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Dental engineering at its best - with a dental bridge!

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Home  /  Bridge - Dental News  /  Dental engineering at its best - with a dental bridge!
Sep
30

If you’re missing a tooth or two and want to restore your smile to its former glory, here’s how a dental bridge can do a fantastic job for you.

We had reason, over the past week or so, to visit the beautiful city of Belfast. The occasion? Rounding off the last week of the school holidays by taking the kids up to see the magnificent Titanic Exhibition.

We have to admit that we haven’t driven North in quite a while, so it came as a very pleasant surprise to come across the glorious Boyne Cable Bridge about halfway through our journey. It’s a magnificent structure – brilliant from an engineering perspective, but also a thing of very genuine beauty.

And typical of the nerd in us, it set us thinking about how we, as dentists, have ‘appropriated’ many great engineering principles over the decades.

The closest link between dentistry and engineering, of course, is the dental bridge. It’s a simple idea, but as in many walks of life, simple can mean ‘best’ and ‘most reliable’.

 

Okay, you’ve got me interested – but what exactly is a dental bridge?

Let’s imagine a situation where you’ve lost a tooth, and a crown treatment can’t be used as there’s nothing to attach a crown to. So here’s where the engineering element comes into play.

Your dentist builds a bridge across two neighbouring teeth, and now has a form of ‘scaffold’ in place which can accommodate the fitting of a crown. It’s a highly effective treatment, and one which will let you eat, chew, laugh and talk as normal – and nobody will see anything except totally natural looking teeth!

The bridge is fitted by your dentist, but is actually made in a laboratory by a highly qualified dental technician, working from an impression of your teeth and gums that your dentist has provided.

 

What does the fitting process involve?

Most of the structural support comes from the teeth on both sides of the missing tooth/teeth. Your dentist may sometimes refer to them as ‘abutment teeth’. The new tooth that fills the ‘gap’ is known as the pontic tooth. Pons, of course, is the Latin word for bridge (but we presume you already knew that!)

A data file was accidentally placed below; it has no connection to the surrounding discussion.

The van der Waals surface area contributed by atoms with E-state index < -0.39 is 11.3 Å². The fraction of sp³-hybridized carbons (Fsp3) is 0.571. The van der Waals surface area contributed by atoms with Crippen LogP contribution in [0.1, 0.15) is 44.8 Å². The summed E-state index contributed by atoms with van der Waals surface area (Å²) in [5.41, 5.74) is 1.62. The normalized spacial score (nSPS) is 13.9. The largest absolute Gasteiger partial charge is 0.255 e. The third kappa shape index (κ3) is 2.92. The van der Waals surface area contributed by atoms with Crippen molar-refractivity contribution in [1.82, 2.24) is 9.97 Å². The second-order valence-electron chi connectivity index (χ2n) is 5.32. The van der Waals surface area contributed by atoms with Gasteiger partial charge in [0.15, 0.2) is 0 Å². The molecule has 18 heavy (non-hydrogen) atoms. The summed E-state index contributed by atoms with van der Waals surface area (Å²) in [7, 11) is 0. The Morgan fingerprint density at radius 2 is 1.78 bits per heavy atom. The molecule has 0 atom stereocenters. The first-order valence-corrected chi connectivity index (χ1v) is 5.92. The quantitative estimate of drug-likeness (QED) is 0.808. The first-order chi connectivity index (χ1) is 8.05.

There are a number of important benefits of a dental bridge, the most notable of which are as follows:

• From a cosmetic point of view, it can restore a very natural-looking smile.

• Nobody will know you're wearing a bridge, unless you choose to tell them.

• It can prevent that awful hollow-cheeked appearance that often results from a missing tooth (or teeth).

• You can chew a steak, bite into an apple etc., all without having to worry that your bridge will let you down.

• A dental bridge can make sure that the teeth on either side of a gap don't move out of place – and compound the problem even further.

 

What does a dental bridge cost?

Based on the amount of work in fitting a dental bridge – including the input of a dental technician – you might be tempted to think that this is a very expensive form of treatment. That’s not the case, however.

A dental bridge is very affordable – especially if you choose to spread the cost over three, six or nine months through our 0% Dental Finance Plan. And remember that you're paying for a treatment that should comfortably last you a lifetime.

 

Want to know more about bridges?

Our friends over at Colgate have a nice, simple article on the topic on their website. You can check it out right here - http://www.colgate.com/en/us/oc/oral-health/cosmetic-dentistry/bridges-and-crowns/article/what-are-dental-crowns-and-tooth-bridges